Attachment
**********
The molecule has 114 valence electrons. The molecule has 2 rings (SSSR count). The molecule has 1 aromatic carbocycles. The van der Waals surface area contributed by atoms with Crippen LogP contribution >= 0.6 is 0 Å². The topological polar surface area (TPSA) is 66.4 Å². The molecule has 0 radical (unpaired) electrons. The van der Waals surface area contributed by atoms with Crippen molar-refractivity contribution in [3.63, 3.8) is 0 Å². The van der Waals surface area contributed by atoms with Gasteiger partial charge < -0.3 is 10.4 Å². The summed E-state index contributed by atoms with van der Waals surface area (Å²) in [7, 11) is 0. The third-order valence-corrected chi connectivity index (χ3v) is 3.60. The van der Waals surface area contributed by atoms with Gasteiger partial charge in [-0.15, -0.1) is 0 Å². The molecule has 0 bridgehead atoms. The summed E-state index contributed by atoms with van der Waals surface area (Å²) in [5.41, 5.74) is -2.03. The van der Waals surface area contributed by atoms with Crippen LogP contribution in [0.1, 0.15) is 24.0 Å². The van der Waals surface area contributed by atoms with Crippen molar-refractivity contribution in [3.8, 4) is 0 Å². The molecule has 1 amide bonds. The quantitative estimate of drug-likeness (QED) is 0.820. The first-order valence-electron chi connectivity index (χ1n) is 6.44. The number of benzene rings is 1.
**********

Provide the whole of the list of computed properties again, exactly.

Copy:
The molecule has 114 valence electrons. The molecule has 2 rings (SSSR count). The molecule has 1 aromatic carbocycles. The van der Waals surface area contributed by atoms with Crippen LogP contribution >= 0.6 is 0 Å². The topological polar surface area (TPSA) is 66.4 Å². The molecule has 0 radical (unpaired) electrons. The van der Waals surface area contributed by atoms with Crippen molar-refractivity contribution in [3.63, 3.8) is 0 Å². The van der Waals surface area contributed by atoms with Gasteiger partial charge < -0.3 is 10.4 Å². The summed E-state index contributed by atoms with van der Waals surface area (Å²) in [7, 11) is 0. The third-order valence-corrected chi connectivity index (χ3v) is 3.60. The van der Waals surface area contributed by atoms with Gasteiger partial charge in [-0.15, -0.1) is 0 Å². The molecule has 0 bridgehead atoms. The summed E-state index contributed by atoms with van der Waals surface area (Å²) in [5.41, 5.74) is -2.03. The van der Waals surface area contributed by atoms with Crippen LogP contribution in [0.1, 0.15) is 24.0 Å². The van der Waals surface area contributed by atoms with Crippen molar-refractivity contribution in [3.8, 4) is 0 Å². The molecule has 1 amide bonds. The quantitative estimate of drug-likeness (QED) is 0.820. The first-order valence-electron chi connectivity index (χ1n) is 6.44. The number of benzene rings is 1.